Emotional awareness is best inculcated from an early age by encouraging qualities like sharing, thinking about others, putting oneself in another person's shoes, giving individual space and the general principles of cooperation. There are toys and games available to increase emotional intelligence, and children who do not do well in social settings are known to perform significantly better after taking SEL (Social and Emotional Learning) classes. Adult EQ can also be enhanced, although to a limited extent through effective coaching.
There are some conditions like high functioning autism (HFA) or Asperger's where one of the symptoms may be low-empathy. While some studies found that adults with Asperger's have low-empathy, there are have been studies with control groups that indicate EQ can be changed in individuals with HFA or Aspergers.
IQ is more of a genetic make, but there are several ways to tap an individual's IQ to its highest potential through brain-food and mental ability exercises like puzzles, lateral thinking problems, and problem-solving techniques that make you think outside the box.
''FUITS'' YOU NEVER HEARD OF
How to be inspired day by day
1. FEED YOUR CURIOSITY.
Noticing new details is a perpetuating cycle. The more we pay attention to details around us, the more we discover and want to pay attention. "After a weekend or so of exploring, after looking around three or four or 20 miles from home, the explorer grasps at the magic peculiar to riding with eyes and mind open," writes Stilgoe.
2. LEARN TO MANAGE RISKS AND FIND A BALANCE.
Letting yourself step away from your work to take a walk shouldn't be an activity reserved for only sunny beautiful afternoons. What if you went out in the rain, in the cold, in the snow? "Direct contact, face-to-face with warm breezes and freezing rain, sometimes vulnerable, the explorer learns to weigh risk, to balance exertion and danger and discovery and relaxation," writes Stilgoe. Coming into contact with the most basic of resistance—a strong wind or a storm—boils what it means to face a challenge down to its most basic elements.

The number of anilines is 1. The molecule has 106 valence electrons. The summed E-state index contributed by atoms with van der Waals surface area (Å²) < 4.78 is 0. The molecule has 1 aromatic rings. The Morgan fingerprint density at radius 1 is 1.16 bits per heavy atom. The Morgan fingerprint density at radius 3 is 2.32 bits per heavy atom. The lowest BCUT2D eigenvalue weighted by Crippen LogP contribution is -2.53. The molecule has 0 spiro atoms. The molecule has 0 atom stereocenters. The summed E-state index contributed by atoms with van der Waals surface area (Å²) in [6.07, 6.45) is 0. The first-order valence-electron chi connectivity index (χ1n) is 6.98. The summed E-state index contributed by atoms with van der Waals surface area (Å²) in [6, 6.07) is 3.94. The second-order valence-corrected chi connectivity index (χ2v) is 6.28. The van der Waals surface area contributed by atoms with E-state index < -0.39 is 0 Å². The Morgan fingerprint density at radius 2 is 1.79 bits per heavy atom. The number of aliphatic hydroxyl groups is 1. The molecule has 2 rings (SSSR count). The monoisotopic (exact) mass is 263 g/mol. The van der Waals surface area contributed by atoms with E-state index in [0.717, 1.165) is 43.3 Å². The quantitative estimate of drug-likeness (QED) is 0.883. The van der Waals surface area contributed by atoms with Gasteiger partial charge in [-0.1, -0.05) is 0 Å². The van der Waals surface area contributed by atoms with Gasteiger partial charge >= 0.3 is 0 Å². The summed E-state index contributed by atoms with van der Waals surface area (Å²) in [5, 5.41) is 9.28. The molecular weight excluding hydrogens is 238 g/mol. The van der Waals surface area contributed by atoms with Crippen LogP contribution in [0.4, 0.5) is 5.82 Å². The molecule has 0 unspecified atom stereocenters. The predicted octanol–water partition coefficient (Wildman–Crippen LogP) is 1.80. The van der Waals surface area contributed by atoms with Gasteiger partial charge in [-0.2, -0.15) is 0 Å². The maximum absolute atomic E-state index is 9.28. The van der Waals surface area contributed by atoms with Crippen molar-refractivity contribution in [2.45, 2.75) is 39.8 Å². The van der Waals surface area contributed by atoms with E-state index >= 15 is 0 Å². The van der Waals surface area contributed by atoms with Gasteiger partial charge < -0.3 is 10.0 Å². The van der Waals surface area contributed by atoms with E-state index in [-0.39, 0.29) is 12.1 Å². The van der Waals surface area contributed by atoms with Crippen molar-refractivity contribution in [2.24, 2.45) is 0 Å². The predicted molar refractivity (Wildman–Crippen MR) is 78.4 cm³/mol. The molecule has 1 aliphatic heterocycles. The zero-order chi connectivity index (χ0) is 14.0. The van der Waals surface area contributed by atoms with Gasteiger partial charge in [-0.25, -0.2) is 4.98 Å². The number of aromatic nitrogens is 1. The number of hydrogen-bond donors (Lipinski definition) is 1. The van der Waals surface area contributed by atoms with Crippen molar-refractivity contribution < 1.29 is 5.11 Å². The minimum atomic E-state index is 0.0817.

3. START TO UN-PROGRAM YOUR THINKING.
We tend to follow a regimented schedule, even when we are taking time away from work to exercise. Yoga at six. The treadmill for half-an-hour. Kickboxing every Tuesday night. What if, on occasion, you allowed that time of exercise to be unregimented? According to Stilgoe: "Unprogrammed exercise and a rediscovery of what schools and employers and television and computers suffocate blend into some larger whole that reorients the mind, that offers a reward greater than any posted by pure physical exercise."
4. MAKE CREATIVE EXPLORATION YOUR M.O.
Make a habit of noticing the details around you, of going out of your way to make small new discoveries and you will notice that they begin to appear almost on their own. This doesn't require changing the entire way you live your life. It's a subtle shift. "Exploration is a second nature," writes Stilgoe, "easy enough to recover any weekday evening, any Sunday morning, any hour snatched away from programmed learning, from the webs and nets that invisibly and insidiously snare."